With household names such as Amazon and Microsoft dominating the region’s employment scene, the metro area can sometimes seem like the land of the giants. But it’s still very much a player in attracting and sustaining a thriving community of startup entrepreneurs. The density of tech startups in the area is more than double the national average.
6. Fort Collins, Colorado, metro area
Fort Collins and its flagship Colorado State University campus (with more than 30,000 students) lands ahead of San Jose and San Francisco in terms of tech startup density, with three times the national average, or a score of 3.0. (San Jose and San Francisco’s scores were 2.60 and 2.40, respectively.) This area also wages a mighty battle (like nearly all startup-centric areas) to retain engineering talent locally and eagerly takes on the fight against the lure of Silicon Valley.
7. Provo, Utah, metro area
Home to Brigham Young University, one of the largest private universities in the nation, the Provo area is another city that benefits from having a large community of young, well-educated workers. While the area clocked the lowest number of patents for 1,000 residents in our top 10 at only 2.89, it still receives above-average amounts of venture capital funding. The national spotlight recently fell on a Provo startup, Cerebral Success, which focuses on brain health, and it earned a chance to compete on the TV show “Shark Tank.”
8. Austin, Texas, metro area
This unique area is a major center for the tech industry with 1.7 times the national average of startups. The metro area also has attracted offices of Apple, Google and Facebook. The Austin area owes its success both to its creative spirit and top-tier university, the University of Texas at Austin. The city becomes the epicenter of the tech-creative community each spring with the South by Southwest Interactive Festival, which brought 55,000 people to Austin last year. This year, SXSW is slated for March 13-17.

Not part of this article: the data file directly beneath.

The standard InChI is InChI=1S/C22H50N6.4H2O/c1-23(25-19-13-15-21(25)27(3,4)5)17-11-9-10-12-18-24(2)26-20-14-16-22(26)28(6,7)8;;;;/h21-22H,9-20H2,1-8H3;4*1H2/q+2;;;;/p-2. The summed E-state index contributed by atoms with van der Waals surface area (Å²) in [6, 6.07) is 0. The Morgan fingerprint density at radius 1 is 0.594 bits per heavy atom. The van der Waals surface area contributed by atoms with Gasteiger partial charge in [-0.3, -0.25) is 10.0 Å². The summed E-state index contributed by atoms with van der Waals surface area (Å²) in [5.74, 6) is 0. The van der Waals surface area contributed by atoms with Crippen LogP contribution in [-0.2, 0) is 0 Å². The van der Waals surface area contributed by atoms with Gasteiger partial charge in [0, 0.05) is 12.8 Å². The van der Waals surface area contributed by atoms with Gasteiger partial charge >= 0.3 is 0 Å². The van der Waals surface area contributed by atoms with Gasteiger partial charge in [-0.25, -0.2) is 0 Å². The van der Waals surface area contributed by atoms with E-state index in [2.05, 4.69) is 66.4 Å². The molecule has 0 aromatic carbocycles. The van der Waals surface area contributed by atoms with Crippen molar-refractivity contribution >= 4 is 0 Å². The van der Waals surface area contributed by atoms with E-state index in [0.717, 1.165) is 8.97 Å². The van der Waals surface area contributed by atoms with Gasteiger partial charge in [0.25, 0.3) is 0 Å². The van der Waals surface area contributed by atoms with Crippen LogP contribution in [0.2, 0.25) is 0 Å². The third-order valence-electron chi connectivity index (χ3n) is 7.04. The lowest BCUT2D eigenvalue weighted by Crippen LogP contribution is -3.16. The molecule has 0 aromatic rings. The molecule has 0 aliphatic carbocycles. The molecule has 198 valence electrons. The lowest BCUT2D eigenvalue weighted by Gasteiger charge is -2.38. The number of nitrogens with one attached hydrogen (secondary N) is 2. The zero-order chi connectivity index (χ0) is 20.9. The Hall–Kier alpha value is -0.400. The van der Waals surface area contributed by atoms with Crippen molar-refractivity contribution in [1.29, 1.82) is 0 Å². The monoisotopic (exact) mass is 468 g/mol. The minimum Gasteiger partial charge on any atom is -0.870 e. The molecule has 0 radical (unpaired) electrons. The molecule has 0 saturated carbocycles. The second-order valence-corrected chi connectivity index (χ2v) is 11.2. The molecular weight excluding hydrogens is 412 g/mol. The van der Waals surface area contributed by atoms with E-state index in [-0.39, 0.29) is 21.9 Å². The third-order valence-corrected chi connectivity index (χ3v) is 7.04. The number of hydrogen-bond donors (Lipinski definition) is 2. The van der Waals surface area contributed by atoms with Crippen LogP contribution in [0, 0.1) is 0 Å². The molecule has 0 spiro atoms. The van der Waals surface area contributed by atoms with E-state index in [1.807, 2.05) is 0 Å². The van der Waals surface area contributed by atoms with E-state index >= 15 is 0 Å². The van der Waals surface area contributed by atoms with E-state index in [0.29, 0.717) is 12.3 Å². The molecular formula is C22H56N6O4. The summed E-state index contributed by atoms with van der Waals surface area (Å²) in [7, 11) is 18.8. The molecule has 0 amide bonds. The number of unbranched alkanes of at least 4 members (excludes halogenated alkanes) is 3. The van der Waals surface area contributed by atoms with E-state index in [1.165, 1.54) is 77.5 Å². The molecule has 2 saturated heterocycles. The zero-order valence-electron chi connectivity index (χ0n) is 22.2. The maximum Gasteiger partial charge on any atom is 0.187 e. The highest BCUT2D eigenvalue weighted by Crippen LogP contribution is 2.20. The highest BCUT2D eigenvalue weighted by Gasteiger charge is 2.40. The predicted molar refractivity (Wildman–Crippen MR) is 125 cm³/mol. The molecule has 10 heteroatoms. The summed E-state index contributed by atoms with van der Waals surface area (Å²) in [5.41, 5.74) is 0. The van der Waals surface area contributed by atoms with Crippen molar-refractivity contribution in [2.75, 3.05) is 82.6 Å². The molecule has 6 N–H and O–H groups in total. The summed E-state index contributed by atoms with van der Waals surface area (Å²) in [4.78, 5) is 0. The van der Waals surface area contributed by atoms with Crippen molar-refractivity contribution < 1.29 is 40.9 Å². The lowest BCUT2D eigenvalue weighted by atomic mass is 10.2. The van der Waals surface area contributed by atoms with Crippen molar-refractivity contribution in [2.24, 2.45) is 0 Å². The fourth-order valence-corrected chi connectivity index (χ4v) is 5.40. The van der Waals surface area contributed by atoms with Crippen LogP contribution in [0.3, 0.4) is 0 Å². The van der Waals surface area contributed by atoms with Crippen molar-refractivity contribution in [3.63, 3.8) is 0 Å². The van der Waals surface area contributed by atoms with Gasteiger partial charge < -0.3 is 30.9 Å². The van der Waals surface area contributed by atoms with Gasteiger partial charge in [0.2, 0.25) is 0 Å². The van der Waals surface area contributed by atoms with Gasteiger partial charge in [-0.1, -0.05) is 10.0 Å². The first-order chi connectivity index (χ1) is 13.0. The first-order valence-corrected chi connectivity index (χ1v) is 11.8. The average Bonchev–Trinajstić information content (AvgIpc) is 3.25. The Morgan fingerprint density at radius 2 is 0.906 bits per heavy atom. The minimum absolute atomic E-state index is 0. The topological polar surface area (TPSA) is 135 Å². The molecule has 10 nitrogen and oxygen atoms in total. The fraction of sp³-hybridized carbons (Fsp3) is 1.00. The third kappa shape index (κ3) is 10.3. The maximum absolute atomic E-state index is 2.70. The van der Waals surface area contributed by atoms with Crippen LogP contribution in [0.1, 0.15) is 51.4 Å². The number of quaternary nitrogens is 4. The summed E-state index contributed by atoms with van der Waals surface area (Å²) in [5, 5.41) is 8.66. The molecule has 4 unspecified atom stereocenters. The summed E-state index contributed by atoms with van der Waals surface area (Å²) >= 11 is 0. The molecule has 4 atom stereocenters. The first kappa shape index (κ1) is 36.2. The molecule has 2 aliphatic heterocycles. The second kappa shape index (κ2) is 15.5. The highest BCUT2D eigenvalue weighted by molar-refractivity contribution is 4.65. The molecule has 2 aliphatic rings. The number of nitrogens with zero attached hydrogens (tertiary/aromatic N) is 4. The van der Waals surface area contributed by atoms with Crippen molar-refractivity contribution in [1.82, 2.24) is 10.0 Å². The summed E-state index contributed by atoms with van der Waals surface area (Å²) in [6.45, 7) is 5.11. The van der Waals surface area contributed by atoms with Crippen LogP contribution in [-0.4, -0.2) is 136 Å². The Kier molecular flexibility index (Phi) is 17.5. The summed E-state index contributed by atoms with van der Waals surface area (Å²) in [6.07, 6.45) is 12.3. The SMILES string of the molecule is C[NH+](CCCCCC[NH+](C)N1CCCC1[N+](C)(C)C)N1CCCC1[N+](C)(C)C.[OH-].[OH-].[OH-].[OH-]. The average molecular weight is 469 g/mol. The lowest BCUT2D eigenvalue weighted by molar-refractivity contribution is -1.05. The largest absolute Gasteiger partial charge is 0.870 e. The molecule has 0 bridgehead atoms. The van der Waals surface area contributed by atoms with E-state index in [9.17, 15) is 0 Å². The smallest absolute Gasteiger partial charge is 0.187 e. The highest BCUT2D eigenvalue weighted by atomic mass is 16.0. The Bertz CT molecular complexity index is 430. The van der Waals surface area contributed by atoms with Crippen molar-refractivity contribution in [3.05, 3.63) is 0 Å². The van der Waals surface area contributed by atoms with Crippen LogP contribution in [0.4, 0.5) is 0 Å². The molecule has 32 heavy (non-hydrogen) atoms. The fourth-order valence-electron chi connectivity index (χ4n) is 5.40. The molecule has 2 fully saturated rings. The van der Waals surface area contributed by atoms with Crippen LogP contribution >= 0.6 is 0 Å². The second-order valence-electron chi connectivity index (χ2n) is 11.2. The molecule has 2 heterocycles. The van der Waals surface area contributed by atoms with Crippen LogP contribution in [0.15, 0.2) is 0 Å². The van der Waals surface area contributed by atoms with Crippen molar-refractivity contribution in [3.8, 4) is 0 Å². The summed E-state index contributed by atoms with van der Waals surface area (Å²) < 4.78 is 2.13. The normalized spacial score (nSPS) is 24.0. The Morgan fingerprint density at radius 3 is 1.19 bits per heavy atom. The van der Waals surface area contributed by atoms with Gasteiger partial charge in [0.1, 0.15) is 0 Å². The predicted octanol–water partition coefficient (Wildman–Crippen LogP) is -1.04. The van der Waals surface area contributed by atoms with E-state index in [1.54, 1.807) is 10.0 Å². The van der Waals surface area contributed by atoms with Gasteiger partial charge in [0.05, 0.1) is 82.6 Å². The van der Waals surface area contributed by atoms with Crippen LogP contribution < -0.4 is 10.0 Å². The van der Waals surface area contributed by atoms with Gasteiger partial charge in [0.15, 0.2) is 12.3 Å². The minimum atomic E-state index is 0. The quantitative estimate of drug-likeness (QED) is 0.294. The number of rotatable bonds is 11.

9. Burlington, Vermont, metro area
Centered around the largest city in Vermont, the Burlington metro area isn’t all that large — Burlington has only 42,284 residents, and about a quarter of them are students at the University of Vermont — but it does have a strong culture of entrepreneurship. The Ben & Jerry’s ice cream franchise began here in a renovated gas station. This Northeast tourist destination makes the list because of its high number of tech-related patents, the third highest for 1,000 residents in our top 10 list. The area also enjoys a slightly above-average density of tech startups.